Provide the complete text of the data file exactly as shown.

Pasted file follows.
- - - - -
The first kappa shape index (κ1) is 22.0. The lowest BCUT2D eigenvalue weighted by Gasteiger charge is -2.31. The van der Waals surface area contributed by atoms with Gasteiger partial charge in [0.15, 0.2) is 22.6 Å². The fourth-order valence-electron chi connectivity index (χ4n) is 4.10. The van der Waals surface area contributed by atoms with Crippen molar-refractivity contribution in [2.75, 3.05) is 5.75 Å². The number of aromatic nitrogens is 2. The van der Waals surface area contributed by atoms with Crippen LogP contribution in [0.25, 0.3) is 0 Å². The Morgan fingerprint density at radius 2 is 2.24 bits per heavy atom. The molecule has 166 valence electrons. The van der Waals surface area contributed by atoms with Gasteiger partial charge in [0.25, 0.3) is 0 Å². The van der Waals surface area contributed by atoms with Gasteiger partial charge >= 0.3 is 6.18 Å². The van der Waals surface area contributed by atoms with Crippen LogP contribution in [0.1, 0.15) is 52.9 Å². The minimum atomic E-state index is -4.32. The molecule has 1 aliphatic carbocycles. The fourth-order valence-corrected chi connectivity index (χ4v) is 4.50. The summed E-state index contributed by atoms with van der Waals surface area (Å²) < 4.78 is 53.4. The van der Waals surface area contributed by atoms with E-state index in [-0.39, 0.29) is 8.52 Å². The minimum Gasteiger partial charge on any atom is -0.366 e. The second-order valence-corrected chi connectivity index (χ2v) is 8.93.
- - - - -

The first kappa shape index (κ1) is 22.0. The lowest BCUT2D eigenvalue weighted by Gasteiger charge is -2.31. The van der Waals surface area contributed by atoms with Gasteiger partial charge in [0.15, 0.2) is 22.6 Å². The fourth-order valence-electron chi connectivity index (χ4n) is 4.10. The van der Waals surface area contributed by atoms with Crippen molar-refractivity contribution in [2.75, 3.05) is 5.75 Å². The number of aromatic nitrogens is 2. The van der Waals surface area contributed by atoms with Crippen LogP contribution in [0.25, 0.3) is 0 Å². The Morgan fingerprint density at radius 2 is 2.24 bits per heavy atom. The molecule has 166 valence electrons. The van der Waals surface area contributed by atoms with Gasteiger partial charge in [0.25, 0.3) is 0 Å². The van der Waals surface area contributed by atoms with Gasteiger partial charge >= 0.3 is 6.18 Å². The van der Waals surface area contributed by atoms with Crippen LogP contribution in [0.1, 0.15) is 52.9 Å². The minimum atomic E-state index is -4.32. The molecule has 1 aliphatic carbocycles. The fourth-order valence-corrected chi connectivity index (χ4v) is 4.50. The summed E-state index contributed by atoms with van der Waals surface area (Å²) < 4.78 is 53.4. The van der Waals surface area contributed by atoms with E-state index in [-0.39, 0.29) is 8.52 Å². The minimum Gasteiger partial charge on any atom is -0.366 e. The second-order valence-corrected chi connectivity index (χ2v) is 8.93.